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I'm reading a book on Java, and we're on reading from a channel into a ByteBuffer. I found the way the author was structuring the while loop odd:

    try (FileChannel inCh = (FileChannel) Files.newByteChannel(file)) {
            ByteBuffer lengthBuf = ByteBuffer.allocate(8);
            int strLength = 0;

            ByteBuffer[] buffers = { null, ByteBuffer.allocate(8) };

            while(true) {
                if(inCh.read(lengthBuf) == -1)

                strLength = (int)lengthBuf.getDouble();

                buffers[0] = ByteBuffer.allocate(2*strLength);

                if(inCh.read(buffers) == -1) {
                    System.err.println("EOF found reading ht eprime string.");

                System.out.printf("String length: %3s String: %-12s Binary Value: %3d%n", strLength,
                                    ((ByteBuffer) (buffers[0].flip())).asCharBuffer().toString(),

            System.out.println("\nEOF reached.");
        } catch (IOException e) {

I tried it like this:

while(inCh.read(lengthBuf) != -1) {

and it works the same. Would there be a practical or code clarity reason the author would write it like he did?

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This may just amount to their personal preference. If you can show that your change works the same way, then use that if you prefer it. –  Bernard Feb 13 '13 at 1:59
Not that I can see. –  Brian Rogers Feb 13 '13 at 2:00

2 Answers 2

up vote 9 down vote accepted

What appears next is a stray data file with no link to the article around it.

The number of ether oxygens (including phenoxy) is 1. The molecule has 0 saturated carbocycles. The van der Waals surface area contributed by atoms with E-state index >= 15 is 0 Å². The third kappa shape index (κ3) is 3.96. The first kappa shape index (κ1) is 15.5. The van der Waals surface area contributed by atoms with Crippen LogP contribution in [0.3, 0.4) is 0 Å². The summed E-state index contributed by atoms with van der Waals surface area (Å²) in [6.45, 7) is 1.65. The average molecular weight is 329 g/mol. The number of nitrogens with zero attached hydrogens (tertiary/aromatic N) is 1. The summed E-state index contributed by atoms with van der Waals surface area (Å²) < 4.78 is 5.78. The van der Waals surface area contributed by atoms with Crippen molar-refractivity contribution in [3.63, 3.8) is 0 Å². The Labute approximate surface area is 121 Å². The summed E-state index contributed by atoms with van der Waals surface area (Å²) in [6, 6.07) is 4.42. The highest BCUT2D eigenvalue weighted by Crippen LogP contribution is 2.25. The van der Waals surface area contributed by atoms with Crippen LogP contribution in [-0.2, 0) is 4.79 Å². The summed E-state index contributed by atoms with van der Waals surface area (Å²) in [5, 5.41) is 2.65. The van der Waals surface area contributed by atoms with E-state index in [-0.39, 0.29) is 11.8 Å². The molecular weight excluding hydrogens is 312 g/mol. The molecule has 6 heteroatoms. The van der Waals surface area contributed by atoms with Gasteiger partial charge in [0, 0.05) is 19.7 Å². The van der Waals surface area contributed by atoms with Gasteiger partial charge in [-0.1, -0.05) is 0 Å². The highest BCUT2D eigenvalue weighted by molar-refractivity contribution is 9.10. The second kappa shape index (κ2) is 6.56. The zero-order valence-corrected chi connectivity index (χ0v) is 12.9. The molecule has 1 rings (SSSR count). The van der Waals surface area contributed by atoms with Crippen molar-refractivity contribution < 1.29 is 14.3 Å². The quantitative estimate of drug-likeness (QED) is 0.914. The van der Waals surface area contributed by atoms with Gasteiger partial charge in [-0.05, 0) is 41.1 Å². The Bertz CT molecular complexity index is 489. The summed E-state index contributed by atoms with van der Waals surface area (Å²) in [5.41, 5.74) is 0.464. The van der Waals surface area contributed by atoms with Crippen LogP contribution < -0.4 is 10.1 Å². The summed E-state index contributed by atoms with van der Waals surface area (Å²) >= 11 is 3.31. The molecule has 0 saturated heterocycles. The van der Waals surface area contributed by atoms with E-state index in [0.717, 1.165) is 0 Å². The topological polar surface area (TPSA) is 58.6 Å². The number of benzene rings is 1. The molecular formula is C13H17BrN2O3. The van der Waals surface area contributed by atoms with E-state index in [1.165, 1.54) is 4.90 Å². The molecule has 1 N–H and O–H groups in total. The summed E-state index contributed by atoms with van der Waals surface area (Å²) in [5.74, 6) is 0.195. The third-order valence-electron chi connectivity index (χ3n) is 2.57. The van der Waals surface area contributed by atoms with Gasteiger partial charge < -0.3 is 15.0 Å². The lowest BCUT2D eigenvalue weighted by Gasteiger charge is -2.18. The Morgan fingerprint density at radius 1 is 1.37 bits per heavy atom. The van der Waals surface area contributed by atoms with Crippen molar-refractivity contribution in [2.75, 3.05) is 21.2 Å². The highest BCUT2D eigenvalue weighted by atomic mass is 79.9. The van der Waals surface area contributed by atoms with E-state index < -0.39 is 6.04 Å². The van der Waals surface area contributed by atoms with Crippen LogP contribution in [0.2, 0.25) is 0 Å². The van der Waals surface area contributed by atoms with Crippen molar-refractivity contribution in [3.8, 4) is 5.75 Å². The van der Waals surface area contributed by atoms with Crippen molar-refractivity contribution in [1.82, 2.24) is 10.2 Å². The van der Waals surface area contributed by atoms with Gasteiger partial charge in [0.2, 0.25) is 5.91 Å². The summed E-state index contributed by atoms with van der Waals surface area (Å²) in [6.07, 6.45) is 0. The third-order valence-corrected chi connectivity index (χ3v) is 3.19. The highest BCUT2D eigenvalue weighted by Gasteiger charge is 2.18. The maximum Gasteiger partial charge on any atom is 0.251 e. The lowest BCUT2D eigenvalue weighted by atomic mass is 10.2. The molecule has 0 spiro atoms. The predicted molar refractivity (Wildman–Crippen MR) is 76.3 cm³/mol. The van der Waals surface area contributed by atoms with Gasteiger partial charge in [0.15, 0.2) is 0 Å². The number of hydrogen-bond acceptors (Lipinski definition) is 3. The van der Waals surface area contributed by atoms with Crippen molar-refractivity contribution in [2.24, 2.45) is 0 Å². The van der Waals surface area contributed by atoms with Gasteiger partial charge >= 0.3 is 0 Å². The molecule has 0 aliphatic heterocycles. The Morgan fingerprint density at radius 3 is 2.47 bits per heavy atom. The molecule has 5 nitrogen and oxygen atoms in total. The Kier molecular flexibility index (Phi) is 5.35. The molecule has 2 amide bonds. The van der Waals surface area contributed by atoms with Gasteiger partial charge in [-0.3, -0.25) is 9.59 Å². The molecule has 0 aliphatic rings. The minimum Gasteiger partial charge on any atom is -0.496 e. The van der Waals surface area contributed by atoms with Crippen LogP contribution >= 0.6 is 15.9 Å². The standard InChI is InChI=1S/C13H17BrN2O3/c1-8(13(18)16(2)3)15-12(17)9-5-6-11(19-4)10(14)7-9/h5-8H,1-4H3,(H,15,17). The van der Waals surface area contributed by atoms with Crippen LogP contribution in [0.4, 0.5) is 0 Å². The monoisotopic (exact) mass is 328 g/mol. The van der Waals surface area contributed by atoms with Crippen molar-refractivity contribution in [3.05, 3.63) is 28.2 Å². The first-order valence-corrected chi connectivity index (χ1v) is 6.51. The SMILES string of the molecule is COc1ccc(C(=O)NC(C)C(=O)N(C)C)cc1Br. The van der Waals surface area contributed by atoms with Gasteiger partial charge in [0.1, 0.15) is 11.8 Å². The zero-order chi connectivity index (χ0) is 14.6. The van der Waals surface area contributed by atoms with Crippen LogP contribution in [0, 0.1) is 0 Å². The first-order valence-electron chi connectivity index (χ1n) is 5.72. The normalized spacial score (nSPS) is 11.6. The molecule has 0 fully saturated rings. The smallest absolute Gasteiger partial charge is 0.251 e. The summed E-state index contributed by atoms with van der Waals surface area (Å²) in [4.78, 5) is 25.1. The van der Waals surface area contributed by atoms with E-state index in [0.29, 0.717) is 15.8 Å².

It is clear that your version of the loop is semantically identical. However, that's not the only thing to consider.

Notice that further down the while loop there is a second condition that breaks out of the loop. I suspect that this is what has motivated the author to use while (true).

By writing it as while (true) you alert the reader to the fact that there must be one or more breaks inside the while. The reader is going to have to look inside the loop for breaks, and will hopefully find them both.

Written your way, the casual reader might scan the top of the code and assume that the while condition was the only way for the loop to terminate.

Another point to consider is that of symmetry, or balance. As written by the original author, the loop terminations are all of the same form. Namely breaks from within the loop. Your version feels asymmetrical. One termination point in the while test, and a further termination point, of a different nature, inside the loop.

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A comment wouldn't have killed the guy! :) –  Dave S. Feb 13 '13 at 2:03

The author has two exit points, one of which prints out an error before exiting the loop. Just makes the code a little more verbose in that case. It can be written in a number of different ways of course.

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